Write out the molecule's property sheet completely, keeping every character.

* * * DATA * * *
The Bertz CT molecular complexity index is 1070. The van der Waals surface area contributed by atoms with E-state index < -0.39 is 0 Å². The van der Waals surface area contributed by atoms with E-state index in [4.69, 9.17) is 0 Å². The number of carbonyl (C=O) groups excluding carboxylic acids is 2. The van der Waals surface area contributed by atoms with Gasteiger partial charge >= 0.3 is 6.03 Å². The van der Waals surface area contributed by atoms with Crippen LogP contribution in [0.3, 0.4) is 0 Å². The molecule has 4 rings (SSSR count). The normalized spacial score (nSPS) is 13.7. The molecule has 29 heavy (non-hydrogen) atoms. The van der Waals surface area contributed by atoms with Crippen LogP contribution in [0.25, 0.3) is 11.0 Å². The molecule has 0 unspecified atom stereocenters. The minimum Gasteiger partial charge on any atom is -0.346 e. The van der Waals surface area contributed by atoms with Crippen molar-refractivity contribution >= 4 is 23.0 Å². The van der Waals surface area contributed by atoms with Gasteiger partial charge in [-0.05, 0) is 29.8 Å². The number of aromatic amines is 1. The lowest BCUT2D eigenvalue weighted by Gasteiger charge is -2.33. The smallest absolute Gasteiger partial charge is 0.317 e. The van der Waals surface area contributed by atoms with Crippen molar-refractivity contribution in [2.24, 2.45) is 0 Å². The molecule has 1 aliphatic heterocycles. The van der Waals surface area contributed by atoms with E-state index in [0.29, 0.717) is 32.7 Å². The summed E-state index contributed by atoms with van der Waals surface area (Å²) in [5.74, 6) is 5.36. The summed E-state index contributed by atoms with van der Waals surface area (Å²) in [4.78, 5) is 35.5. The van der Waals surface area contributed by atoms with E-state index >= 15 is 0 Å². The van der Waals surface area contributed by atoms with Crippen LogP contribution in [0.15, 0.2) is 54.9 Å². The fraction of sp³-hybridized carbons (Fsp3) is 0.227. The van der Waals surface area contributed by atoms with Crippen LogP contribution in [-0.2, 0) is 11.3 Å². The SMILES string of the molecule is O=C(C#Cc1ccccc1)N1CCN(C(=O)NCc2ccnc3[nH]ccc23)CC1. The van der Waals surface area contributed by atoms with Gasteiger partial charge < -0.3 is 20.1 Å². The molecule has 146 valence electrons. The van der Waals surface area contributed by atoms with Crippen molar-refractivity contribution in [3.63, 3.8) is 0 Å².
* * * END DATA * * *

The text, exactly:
The Bertz CT molecular complexity index is 1070. The van der Waals surface area contributed by atoms with E-state index < -0.39 is 0 Å². The van der Waals surface area contributed by atoms with E-state index in [4.69, 9.17) is 0 Å². The number of carbonyl (C=O) groups excluding carboxylic acids is 2. The van der Waals surface area contributed by atoms with Gasteiger partial charge >= 0.3 is 6.03 Å². The van der Waals surface area contributed by atoms with Crippen LogP contribution in [0.3, 0.4) is 0 Å². The molecule has 4 rings (SSSR count). The normalized spacial score (nSPS) is 13.7. The molecule has 29 heavy (non-hydrogen) atoms. The van der Waals surface area contributed by atoms with Crippen LogP contribution in [0.25, 0.3) is 11.0 Å². The molecule has 0 unspecified atom stereocenters. The minimum Gasteiger partial charge on any atom is -0.346 e. The van der Waals surface area contributed by atoms with Crippen molar-refractivity contribution >= 4 is 23.0 Å². The van der Waals surface area contributed by atoms with Gasteiger partial charge in [-0.05, 0) is 29.8 Å². The number of aromatic amines is 1. The lowest BCUT2D eigenvalue weighted by Gasteiger charge is -2.33. The smallest absolute Gasteiger partial charge is 0.317 e. The van der Waals surface area contributed by atoms with Crippen molar-refractivity contribution in [2.24, 2.45) is 0 Å². The molecule has 1 aliphatic heterocycles. The van der Waals surface area contributed by atoms with E-state index in [0.29, 0.717) is 32.7 Å². The summed E-state index contributed by atoms with van der Waals surface area (Å²) in [5.74, 6) is 5.36. The summed E-state index contributed by atoms with van der Waals surface area (Å²) in [4.78, 5) is 35.5. The van der Waals surface area contributed by atoms with E-state index >= 15 is 0 Å². The van der Waals surface area contributed by atoms with Crippen LogP contribution in [0.15, 0.2) is 54.9 Å². The fraction of sp³-hybridized carbons (Fsp3) is 0.227. The van der Waals surface area contributed by atoms with Crippen LogP contribution in [-0.2, 0) is 11.3 Å². The SMILES string of the molecule is O=C(C#Cc1ccccc1)N1CCN(C(=O)NCc2ccnc3[nH]ccc23)CC1. The van der Waals surface area contributed by atoms with Gasteiger partial charge < -0.3 is 20.1 Å². The molecule has 146 valence electrons. The van der Waals surface area contributed by atoms with Crippen molar-refractivity contribution in [3.63, 3.8) is 0 Å².